This summer, in an effort to focus just as much on the generative side of my nature as I knew I would on the promotional side (remembering my experience with my debut novel, Eden) I did three things: 1) I resuscitated my writing group, 2) I registered for a 6 week online course through GrubStreet called plotting your novel and 3) I joined a cabin in Camp Nanowrimo with seven other writers who are constantly checking in! All of this is in the name of accountability – sort of like setting three alarm clocks when you have an early morning flight… but given my propensity to be the good student, this strategy has worked! I’m not checking preorder trends on AuthorCentral twenty times a day or obsessing with how I might use social media better. This plan has kept me from bugging my publicist as well which I’m sure makes her happy. Basically it’s ensured I keep the part of the writer’s life I love most– the writing.
Promoting a new book (and yourself really) engages the ego and sets the mind whirring. Writing or revising early drafts of a work-in-process, however, comes from a place of humility. I find that spending a part of the day in each place makes for a healthy internal balance. In addition, working on something new reduces the stakes around the book launch. When that pesky internal critic starts worrying about The Nine’s reception, I fend it off in the knowledge that my writing career is just beginning and based on my daily, accumulating word count, there will be more books in my future.
I’m sure many authors read the above like it’s obvious – of course you keep up a writing practice come hell or high water. That’s what you do. But I bet there are others reading this who like the reminder, indie authors like me who manage much of their own promotion, schedule their own book appearances, and do a ton of footwork – authors like me who are relatively new to this and might lose sleep wondering if there is something else that should be done to give a book the best chance at being noticed. I don’t want to live the next several months with that chatter in my head and the consequential lack of focus.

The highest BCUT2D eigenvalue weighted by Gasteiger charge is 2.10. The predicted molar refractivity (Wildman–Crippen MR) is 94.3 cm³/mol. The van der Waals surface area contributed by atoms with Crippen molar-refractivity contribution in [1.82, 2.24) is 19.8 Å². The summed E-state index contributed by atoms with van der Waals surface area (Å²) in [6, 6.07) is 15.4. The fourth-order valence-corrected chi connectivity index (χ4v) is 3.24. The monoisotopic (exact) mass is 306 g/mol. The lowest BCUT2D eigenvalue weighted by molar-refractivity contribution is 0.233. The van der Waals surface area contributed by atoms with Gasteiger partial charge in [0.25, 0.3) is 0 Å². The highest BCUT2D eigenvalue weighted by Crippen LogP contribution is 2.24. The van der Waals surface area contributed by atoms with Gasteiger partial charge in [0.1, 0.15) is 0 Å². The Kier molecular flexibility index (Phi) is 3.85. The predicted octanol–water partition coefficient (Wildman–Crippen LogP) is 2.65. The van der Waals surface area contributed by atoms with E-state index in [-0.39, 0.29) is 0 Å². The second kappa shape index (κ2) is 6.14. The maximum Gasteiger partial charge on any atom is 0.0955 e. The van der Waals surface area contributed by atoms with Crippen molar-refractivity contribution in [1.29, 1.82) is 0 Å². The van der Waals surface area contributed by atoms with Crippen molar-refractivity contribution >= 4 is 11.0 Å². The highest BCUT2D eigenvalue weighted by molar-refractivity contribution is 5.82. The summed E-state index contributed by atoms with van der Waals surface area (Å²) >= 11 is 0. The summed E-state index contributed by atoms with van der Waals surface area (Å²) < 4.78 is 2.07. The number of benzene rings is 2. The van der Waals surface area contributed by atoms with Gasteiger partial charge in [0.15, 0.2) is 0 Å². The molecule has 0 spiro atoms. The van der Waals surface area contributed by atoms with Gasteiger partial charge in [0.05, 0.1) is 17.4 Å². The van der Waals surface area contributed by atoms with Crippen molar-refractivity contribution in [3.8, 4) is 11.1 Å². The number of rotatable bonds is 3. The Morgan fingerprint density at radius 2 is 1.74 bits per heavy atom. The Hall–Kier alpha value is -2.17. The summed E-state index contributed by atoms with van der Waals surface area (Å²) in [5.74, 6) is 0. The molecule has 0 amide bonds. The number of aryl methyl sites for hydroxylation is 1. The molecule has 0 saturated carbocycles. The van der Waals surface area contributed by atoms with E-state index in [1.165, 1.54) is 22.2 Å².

This summer I’ve promised to keep my phone at bay and to stay offline for that first hour or so at my desk. Even if emails from Oprah or Reese are waiting to be answered. My goal is to bang out 500-1000 new words first thing and report to my cabin-mates. It might be a modest amount, but the fact that new characters with a story to tell are coming alive for me provides a more authentic excitement. As these characters are developing in their own right, they are also reminding me, “You are a writer! You have more in you! It’s all going to be okay!”
On our recent trip to Asia I barely scratched the surface of omotenashi, the Japanese spirit of hospitality, but I did have the opportunity to participate in a tea ceremony which gave me a glimpse. As I lay awake that night combatting jet lag, I began to see parallels between the author/reader relationship and the tea ceremony. This might be the type of idea that only seems brilliant at 3am… but here goes…
The concept of service or hospitality runs very deep in Japan, the core being that each human encounter is unique and that every moment is once-in-a-lifetime. Each meeting, therefore, is entered into with great planning and intention. The height of the practice of omotenashi is a traditional tea ceremony. I must thank my dear friend Andy Goldfarb for introducing me to this concept before our departure.
The Tea Ceremony
The interaction begins before the guest arrives – with the host’s planning. She takes great care with the aesthetics: selecting the tea service, arranging the flowers, hanging a scroll. The details may consume the host’s thoughts before the meeting, but they are invisible to the guest, done without any expectation for appreciation.
When the guest arrives, the host kneels in front of a shrine to prepare the matcha with prescribed movements. She takes the tea vessel in her left hand and ladles the perfect amount of water over the green tea powder with fluidity and grace. She then rapidly whisks the mixture back and forth (approximately fifty times) until it is topped with a froth just so. She bows before passing the cup to the first guest who also shows great humility and appreciation for the final product. The guest is even expected to enjoy the last sip of tea with an audible slurp.